hemodialysis

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hemodialysis

 [he″mo-di-al´ĭ-sis]
the use of principles of dialysis for removal of certain elements from the blood while it is being circulated outside the body in a hemodialyzer or through the peritoneal cavity (see peritoneal dialysis). The procedure is used to remove toxic wastes from the blood of a patient with acute or chronic renal failure. Called also dialysis, kidney dialysis, and renal dialysis. adj., adj hemodialyt´ic. 

Either the membrane lining the peritoneal cavity (in peritoneal dialysis) or a synthetic membrane (in extracorporeal hemodialysis) may be used as the dialyzing membrane. In the latter, the patient's blood is pumped from the arterial circulation through the hemodialyzer to the venous circulation. In the dialyzer, it flows past a cellulosic or synthetic semipermeable membrane while dialysate fluid flows past the other side of the membrane. Small molecules and ions diffuse through the membrane, passing from the side on which the concentration is higher to the side on which it is lower. The dialysate fluid contains no urea or creatinine, so that these constituents are removed at maximum rates. The concentrations of electrolytes are adjusted according to the needs of the patient. If the patient has hyperkalemia or hypernatremia, the excess ions of potassium or sodium are also removed. Other electrolytes are adjusted so that serum pH and electrolyte levels are not changed by the dialysis. Large molecules and blood cells cannot pass through the membrane and, therefore, stay in the blood.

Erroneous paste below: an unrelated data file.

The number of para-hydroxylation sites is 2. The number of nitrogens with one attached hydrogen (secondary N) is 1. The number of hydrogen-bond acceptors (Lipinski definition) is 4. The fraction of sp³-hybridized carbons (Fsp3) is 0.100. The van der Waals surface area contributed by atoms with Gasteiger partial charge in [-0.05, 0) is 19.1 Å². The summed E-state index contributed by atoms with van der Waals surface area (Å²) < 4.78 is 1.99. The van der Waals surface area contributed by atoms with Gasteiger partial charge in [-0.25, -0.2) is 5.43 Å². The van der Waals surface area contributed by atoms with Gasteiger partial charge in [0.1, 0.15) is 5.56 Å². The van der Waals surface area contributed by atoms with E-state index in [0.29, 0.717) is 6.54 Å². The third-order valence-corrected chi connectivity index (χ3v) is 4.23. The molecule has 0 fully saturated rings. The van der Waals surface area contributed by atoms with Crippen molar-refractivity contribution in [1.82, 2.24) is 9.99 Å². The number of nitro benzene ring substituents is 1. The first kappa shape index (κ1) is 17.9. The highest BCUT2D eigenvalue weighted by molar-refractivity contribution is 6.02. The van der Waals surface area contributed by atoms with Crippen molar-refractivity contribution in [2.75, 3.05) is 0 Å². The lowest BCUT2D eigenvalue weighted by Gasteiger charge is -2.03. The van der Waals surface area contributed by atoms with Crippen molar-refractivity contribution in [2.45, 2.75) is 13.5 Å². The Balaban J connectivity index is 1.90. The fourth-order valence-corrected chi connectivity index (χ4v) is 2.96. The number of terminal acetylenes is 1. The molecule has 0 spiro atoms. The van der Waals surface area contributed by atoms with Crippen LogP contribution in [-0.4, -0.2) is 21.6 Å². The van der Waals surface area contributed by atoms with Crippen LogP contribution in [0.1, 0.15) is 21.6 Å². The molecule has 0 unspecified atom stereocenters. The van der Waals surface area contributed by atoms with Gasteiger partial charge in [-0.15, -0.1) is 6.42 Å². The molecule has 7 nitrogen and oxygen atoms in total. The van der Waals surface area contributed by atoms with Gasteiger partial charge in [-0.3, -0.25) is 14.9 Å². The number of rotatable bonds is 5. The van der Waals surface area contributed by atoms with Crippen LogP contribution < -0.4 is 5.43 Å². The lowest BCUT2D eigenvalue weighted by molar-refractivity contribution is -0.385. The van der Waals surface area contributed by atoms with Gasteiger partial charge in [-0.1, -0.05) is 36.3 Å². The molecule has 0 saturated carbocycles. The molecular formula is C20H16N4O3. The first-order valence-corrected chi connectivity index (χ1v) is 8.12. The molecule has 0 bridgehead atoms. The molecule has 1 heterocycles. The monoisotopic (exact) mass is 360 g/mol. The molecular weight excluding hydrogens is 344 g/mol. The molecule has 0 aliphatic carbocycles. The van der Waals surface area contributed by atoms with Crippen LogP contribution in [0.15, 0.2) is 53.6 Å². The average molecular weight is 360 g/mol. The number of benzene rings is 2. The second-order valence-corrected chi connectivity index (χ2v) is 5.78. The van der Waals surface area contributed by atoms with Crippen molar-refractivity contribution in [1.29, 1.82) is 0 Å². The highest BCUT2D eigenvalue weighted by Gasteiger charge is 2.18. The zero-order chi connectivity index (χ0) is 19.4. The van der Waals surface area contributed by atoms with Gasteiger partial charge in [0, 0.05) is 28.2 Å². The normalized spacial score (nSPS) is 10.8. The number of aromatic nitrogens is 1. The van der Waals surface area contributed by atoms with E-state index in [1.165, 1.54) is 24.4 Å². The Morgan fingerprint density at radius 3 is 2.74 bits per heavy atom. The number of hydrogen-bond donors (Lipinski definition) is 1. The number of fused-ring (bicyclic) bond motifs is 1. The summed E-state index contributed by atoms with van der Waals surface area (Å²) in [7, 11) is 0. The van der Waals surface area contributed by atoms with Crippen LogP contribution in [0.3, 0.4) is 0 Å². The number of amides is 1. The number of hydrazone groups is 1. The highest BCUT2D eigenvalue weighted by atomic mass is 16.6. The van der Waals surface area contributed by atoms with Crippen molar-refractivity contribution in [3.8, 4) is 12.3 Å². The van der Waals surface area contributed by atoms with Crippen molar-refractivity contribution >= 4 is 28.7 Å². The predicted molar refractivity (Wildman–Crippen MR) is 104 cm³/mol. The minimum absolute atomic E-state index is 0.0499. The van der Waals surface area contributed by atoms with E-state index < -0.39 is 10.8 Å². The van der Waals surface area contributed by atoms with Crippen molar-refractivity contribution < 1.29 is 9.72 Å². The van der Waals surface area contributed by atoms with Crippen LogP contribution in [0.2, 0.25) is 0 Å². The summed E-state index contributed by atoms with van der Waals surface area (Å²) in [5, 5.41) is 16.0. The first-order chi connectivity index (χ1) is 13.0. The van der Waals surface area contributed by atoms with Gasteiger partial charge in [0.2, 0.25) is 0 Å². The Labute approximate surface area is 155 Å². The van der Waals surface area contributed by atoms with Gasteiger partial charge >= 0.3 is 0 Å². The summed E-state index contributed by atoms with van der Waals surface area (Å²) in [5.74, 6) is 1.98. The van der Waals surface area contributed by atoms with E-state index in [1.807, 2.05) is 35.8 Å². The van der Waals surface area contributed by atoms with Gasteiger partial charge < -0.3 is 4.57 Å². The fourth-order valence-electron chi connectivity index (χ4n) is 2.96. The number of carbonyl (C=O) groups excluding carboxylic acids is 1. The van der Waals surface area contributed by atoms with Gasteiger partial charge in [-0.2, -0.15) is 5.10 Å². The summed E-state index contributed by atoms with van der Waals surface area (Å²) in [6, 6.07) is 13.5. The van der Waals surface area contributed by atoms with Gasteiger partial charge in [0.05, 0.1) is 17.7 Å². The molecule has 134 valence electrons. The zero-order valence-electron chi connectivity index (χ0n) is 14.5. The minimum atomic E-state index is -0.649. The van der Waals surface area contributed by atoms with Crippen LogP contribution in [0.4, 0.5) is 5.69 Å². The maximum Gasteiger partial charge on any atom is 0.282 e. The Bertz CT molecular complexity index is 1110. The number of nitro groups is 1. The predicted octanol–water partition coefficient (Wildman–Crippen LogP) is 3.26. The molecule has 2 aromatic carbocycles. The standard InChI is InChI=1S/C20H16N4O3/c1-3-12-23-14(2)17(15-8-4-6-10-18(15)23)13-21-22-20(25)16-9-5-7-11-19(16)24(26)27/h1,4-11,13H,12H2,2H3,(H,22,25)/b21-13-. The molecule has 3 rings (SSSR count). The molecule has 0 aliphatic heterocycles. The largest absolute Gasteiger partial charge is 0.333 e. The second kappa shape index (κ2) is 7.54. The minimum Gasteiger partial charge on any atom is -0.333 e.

Two commonly used accesses to the patient's vascular system are the external shunt and the internal arteriovenous (AV) fistula. An external shunt is usually indicated when dialysis must begin immediately. It requires two lengths of specially prepared tubing; one for insertion in a vein and the other in an artery, usually in the forearm. Between dialysis treatments, the tubes are joined by a connector. Although the external shunt has the advantage of being immediately available for use in an emergency, it has the potential of becoming infected or obstructed with clots, and, if the integrity of the system is disrupted, rapid and copious blood loss may occur.

The internal AV fistula is surgically created by anastomosing an artery to a vein; that is, the vein is arterialized or made into a large superficial vessel that is easily accessible by venipuncture. The fistula must heal gradually and become mature before a cannula can be inserted. When end-stage renal disease is inevitable, the fistula can be prepared months in advance for use when symptoms of uremia appear.